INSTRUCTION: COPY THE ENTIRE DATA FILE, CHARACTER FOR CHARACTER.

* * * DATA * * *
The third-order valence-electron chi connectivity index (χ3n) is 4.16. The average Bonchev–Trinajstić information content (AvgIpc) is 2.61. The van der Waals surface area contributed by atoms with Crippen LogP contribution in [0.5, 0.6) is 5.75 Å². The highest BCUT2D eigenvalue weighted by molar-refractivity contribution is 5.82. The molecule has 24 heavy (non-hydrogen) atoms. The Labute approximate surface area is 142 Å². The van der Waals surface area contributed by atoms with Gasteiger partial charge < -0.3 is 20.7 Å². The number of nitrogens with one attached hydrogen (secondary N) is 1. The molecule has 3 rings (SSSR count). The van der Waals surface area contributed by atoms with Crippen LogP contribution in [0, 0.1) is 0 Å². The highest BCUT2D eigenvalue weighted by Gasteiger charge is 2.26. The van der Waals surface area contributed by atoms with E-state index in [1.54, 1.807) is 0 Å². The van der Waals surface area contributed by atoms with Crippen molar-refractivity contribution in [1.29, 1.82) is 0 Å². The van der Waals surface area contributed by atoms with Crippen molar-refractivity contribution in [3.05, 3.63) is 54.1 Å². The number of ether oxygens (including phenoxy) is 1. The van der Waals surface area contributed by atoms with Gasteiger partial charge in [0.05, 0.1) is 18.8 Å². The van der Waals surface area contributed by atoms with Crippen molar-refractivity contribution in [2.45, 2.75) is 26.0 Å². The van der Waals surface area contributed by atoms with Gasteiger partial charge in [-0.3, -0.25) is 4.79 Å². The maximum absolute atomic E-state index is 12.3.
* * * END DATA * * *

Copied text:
The third-order valence-electron chi connectivity index (χ3n) is 4.16. The average Bonchev–Trinajstić information content (AvgIpc) is 2.61. The van der Waals surface area contributed by atoms with Crippen LogP contribution in [0.5, 0.6) is 5.75 Å². The highest BCUT2D eigenvalue weighted by molar-refractivity contribution is 5.82. The molecule has 24 heavy (non-hydrogen) atoms. The Labute approximate surface area is 142 Å². The van der Waals surface area contributed by atoms with Gasteiger partial charge < -0.3 is 20.7 Å². The number of nitrogens with one attached hydrogen (secondary N) is 1. The molecule has 3 rings (SSSR count). The van der Waals surface area contributed by atoms with Crippen LogP contribution in [0, 0.1) is 0 Å². The highest BCUT2D eigenvalue weighted by Gasteiger charge is 2.26. The van der Waals surface area contributed by atoms with E-state index in [1.54, 1.807) is 0 Å². The van der Waals surface area contributed by atoms with Crippen molar-refractivity contribution in [1.29, 1.82) is 0 Å². The van der Waals surface area contributed by atoms with Crippen molar-refractivity contribution in [3.05, 3.63) is 54.1 Å². The number of ether oxygens (including phenoxy) is 1. The van der Waals surface area contributed by atoms with Gasteiger partial charge in [0.05, 0.1) is 18.8 Å². The van der Waals surface area contributed by atoms with Crippen molar-refractivity contribution in [2.45, 2.75) is 26.0 Å². The van der Waals surface area contributed by atoms with Gasteiger partial charge in [-0.3, -0.25) is 4.79 Å². The maximum absolute atomic E-state index is 12.3.